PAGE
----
NTSB Says FAA Withheld Information

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The FAA dismissed two pilots' allegations related to a fatal helicopter crash in 2008 and failed to report them to the NTSB, investigators said during a safety board meeting on Tuesday. The pilots wrote to the FAA two months after the crash and said the company that leased the firefighting helicopter to the Forest Service routinely understated takeoff weights. NTSB investigators didn't know about the allegations until a year later when the letters turned up in a routine request for documents. The NTSB said the Sikorsky S-61N helicopter was more than 1,000 pounds overweight when it tried to take off from a mountaintop clearing at about 6,000 feet near Weaverville, Calif. The helicopter was airborne less than a minute, carrying nine firefighters and two pilots, when it lost power, crashed into trees, hit the ground, and caught fire. One pilot and eight firefighters were killed and the others on board were seriously injured.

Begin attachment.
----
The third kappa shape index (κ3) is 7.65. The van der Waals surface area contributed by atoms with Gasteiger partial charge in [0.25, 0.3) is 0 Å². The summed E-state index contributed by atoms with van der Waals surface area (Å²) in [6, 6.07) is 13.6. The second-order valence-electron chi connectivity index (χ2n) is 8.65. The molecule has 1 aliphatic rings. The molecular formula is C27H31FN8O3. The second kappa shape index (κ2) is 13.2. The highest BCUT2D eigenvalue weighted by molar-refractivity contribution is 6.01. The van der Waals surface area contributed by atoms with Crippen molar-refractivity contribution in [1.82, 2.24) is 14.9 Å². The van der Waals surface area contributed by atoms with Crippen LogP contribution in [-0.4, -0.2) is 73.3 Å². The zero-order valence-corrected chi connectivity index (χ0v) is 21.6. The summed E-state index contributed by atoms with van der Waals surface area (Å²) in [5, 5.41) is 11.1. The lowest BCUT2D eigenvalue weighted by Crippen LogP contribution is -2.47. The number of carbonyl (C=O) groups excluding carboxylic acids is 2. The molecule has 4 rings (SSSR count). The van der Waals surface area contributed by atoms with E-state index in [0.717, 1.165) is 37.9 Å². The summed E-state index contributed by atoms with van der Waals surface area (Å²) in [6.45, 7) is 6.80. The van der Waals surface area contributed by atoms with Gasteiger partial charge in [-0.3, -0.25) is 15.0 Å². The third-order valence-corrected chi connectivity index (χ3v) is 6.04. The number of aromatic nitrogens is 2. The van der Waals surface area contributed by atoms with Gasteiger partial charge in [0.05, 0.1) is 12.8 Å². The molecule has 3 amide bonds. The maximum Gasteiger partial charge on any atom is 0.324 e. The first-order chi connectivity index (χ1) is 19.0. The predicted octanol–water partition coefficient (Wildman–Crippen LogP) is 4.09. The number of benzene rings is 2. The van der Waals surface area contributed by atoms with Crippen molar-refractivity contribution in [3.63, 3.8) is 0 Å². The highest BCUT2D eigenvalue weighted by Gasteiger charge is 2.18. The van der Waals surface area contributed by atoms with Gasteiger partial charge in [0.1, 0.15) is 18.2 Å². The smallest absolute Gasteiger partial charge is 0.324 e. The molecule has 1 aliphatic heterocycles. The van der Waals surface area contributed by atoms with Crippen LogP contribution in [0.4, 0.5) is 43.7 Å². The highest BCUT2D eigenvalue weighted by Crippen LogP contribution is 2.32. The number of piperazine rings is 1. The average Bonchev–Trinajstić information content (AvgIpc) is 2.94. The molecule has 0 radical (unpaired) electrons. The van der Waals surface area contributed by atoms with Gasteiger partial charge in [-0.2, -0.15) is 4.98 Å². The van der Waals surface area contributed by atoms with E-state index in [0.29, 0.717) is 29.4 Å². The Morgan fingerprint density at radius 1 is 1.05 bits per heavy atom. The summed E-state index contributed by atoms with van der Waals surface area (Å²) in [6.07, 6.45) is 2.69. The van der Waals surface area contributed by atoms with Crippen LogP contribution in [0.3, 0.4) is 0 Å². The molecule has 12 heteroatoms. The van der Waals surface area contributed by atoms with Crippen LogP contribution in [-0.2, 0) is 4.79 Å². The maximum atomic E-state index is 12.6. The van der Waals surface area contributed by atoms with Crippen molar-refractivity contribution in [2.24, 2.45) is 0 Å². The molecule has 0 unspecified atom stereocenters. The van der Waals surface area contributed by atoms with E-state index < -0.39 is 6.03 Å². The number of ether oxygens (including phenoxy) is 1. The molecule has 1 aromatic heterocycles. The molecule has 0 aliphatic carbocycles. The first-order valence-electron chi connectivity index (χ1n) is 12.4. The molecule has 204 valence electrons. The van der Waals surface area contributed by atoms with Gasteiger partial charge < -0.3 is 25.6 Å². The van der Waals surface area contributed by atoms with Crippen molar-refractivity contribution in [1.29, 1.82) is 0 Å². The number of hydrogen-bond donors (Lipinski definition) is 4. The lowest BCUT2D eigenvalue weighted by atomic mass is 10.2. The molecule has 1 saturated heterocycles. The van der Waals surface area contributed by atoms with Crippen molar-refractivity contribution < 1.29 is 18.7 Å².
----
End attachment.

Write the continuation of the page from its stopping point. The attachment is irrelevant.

The helicopter was being operated under contract to the U.S. Forest Service by Carson Helicopter Services Inc. as a public-use flight, the NTSB said. Visual meteorological conditions prevailed for the cross-country flight that was originating at the time of the accident. A VFR flight plan had been filed. The helicopter had been assigned to transport about 50 wildland firefighter helitack crewmembers out of the Trinity Alps Wilderness of the Shasta Trinity National Forest due to forecasted worsening weather conditions. The helicopter had completed two trips, and had gone to Trinity Helibase to refuel. After it had refueled, it returned for its third load of passengers.